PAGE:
Cooper and Brown: Early American Literature

4 April 2015
This paper discusses in detail James Fenimore Cooper’s The Last of the Mohicans and Charles Brockden Brown’s “Wieland” and their contributions to the development of American literature.

The author reviews in detail the “The Last of the Mohicans” and “Wieland”. She concludes that they are different in style and genre. Both Cooper and Brown contributed greatly to the development of a distinctly American literature. Cooper adapted the Romance; Charles Brockden Brown adapted the European Gothic novel to the American context. Cooper’s influence is seen in frontier fiction; Brown’s influence, in the works of Poe and Hawthorne.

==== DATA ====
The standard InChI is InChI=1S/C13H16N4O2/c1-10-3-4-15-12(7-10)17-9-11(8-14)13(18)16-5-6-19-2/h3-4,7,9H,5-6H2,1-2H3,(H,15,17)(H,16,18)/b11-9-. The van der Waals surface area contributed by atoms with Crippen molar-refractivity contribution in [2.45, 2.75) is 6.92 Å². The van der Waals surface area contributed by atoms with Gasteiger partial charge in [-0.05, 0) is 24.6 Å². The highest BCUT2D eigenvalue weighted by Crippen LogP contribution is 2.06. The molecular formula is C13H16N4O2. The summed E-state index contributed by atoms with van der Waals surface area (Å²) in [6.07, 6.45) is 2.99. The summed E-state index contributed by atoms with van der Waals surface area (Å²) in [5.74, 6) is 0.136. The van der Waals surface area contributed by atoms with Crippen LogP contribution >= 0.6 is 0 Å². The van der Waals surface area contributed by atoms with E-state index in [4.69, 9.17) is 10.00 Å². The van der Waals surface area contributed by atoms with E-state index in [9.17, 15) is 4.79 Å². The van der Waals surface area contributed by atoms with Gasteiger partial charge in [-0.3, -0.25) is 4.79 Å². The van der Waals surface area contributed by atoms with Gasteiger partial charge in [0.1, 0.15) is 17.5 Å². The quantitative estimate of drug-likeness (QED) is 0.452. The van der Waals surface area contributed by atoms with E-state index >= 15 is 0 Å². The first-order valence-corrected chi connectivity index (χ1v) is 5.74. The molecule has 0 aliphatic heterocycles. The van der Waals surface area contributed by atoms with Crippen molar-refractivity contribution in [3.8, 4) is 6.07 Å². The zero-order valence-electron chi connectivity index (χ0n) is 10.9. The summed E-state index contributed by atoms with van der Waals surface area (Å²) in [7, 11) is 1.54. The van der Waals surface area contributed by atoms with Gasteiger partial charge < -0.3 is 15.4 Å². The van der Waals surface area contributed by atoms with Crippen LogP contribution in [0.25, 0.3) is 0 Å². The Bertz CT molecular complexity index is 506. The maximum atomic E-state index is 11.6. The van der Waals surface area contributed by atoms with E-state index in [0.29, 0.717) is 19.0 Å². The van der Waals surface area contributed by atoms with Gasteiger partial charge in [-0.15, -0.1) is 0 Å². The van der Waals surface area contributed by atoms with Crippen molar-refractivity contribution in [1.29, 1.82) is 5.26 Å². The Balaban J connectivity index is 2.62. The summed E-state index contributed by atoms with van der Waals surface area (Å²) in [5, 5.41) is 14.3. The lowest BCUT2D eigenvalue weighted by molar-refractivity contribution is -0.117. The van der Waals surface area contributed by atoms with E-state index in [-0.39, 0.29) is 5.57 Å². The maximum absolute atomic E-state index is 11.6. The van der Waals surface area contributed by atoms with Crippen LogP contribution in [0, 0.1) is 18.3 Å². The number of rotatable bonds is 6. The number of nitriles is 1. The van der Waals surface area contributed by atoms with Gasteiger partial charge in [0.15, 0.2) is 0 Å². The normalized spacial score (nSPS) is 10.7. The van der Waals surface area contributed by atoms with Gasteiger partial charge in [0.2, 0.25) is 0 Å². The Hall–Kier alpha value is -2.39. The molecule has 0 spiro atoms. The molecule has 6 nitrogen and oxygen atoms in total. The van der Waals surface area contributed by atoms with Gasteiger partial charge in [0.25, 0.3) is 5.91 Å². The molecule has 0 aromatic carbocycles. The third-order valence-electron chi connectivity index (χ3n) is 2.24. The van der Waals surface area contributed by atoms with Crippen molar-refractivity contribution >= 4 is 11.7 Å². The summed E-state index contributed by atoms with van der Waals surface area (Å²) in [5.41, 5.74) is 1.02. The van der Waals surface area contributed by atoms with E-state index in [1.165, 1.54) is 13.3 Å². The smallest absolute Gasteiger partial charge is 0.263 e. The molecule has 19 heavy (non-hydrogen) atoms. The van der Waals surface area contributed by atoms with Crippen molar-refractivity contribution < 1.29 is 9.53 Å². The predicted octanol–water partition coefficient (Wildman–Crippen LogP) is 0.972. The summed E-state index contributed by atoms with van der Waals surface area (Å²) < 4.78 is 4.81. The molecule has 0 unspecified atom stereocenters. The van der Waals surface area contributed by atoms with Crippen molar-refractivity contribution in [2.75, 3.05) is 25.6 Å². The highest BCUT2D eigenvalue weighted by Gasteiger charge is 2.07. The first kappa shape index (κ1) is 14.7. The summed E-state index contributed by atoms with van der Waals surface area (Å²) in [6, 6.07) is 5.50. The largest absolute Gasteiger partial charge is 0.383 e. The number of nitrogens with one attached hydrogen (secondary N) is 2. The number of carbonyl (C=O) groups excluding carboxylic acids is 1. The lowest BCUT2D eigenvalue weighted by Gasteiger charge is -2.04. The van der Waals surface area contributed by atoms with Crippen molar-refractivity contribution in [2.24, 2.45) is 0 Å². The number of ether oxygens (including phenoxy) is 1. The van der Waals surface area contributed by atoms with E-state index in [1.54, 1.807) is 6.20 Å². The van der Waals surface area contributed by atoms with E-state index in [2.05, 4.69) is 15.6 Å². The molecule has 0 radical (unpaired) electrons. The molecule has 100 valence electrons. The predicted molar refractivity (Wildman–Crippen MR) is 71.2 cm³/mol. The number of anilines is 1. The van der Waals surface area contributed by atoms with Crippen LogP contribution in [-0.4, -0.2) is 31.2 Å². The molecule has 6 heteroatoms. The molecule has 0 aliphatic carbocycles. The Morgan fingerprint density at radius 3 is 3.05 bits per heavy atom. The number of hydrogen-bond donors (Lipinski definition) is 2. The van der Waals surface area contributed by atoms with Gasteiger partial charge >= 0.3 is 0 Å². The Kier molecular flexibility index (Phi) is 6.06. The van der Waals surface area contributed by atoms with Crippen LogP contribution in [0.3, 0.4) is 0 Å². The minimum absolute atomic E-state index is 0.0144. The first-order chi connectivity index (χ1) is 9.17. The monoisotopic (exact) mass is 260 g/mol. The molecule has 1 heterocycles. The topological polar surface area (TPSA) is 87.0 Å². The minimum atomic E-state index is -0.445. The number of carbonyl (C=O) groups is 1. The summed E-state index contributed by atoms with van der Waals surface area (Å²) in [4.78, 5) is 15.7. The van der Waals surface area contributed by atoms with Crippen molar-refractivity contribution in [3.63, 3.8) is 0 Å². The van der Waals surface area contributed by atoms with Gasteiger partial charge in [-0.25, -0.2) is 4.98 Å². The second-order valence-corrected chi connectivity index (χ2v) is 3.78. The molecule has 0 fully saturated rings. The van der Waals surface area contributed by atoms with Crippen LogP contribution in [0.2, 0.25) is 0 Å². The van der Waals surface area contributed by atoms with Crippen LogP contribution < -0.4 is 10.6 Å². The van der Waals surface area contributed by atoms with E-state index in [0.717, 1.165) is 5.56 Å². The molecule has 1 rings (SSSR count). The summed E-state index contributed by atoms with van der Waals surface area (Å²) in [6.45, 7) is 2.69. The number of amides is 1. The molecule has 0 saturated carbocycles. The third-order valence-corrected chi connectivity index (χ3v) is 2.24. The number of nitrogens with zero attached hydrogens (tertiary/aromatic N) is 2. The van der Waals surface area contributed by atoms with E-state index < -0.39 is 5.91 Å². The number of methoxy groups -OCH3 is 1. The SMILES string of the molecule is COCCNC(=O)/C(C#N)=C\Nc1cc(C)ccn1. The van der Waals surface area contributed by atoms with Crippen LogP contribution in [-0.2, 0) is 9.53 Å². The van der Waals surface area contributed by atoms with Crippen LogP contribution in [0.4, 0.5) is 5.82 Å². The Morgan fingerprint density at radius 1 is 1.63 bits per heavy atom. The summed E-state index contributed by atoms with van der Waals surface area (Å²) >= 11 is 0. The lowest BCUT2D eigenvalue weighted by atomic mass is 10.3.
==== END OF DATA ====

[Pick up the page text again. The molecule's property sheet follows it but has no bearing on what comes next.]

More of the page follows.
“James Fenimore Cooper wrote in the vein of European Romantic writers like Walter Scott, while Charles Brockden Brown recreated the new form of the Gothic novel. Both adapted the original forms to the American experience, which meant not only embedding them in the land but also shifting the focus from aristocratic European characters to the common man in the democratic social order in America. Both Cooper and Brown elevated the common man over any ideas about the superiority of the aristocracy and did so in the American setting.”
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